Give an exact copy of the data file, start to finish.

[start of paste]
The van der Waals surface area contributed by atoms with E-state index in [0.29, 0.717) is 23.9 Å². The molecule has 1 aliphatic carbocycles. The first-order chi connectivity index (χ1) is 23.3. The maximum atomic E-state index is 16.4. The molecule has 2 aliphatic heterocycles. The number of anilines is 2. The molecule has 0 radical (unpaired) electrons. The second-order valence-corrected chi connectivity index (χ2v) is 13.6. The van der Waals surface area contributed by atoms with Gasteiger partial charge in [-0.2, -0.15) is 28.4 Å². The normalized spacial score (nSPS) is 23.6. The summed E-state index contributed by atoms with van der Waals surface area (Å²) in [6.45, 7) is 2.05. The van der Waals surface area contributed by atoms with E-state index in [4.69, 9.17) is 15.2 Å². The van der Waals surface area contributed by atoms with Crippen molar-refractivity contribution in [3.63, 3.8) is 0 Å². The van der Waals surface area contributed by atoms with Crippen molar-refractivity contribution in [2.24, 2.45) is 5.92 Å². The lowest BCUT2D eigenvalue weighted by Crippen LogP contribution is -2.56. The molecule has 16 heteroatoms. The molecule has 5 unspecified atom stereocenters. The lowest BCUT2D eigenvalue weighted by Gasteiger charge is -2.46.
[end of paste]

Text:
The van der Waals surface area contributed by atoms with E-state index in [0.29, 0.717) is 23.9 Å². The molecule has 1 aliphatic carbocycles. The first-order chi connectivity index (χ1) is 23.3. The maximum atomic E-state index is 16.4. The molecule has 2 aliphatic heterocycles. The number of anilines is 2. The molecule has 0 radical (unpaired) electrons. The second-order valence-corrected chi connectivity index (χ2v) is 13.6. The van der Waals surface area contributed by atoms with Gasteiger partial charge in [-0.2, -0.15) is 28.4 Å². The normalized spacial score (nSPS) is 23.6. The summed E-state index contributed by atoms with van der Waals surface area (Å²) in [6.45, 7) is 2.05. The van der Waals surface area contributed by atoms with E-state index in [4.69, 9.17) is 15.2 Å². The van der Waals surface area contributed by atoms with Crippen molar-refractivity contribution in [3.63, 3.8) is 0 Å². The van der Waals surface area contributed by atoms with Crippen molar-refractivity contribution in [2.24, 2.45) is 5.92 Å². The lowest BCUT2D eigenvalue weighted by Crippen LogP contribution is -2.56. The molecule has 16 heteroatoms. The molecule has 5 unspecified atom stereocenters. The lowest BCUT2D eigenvalue weighted by Gasteiger charge is -2.46.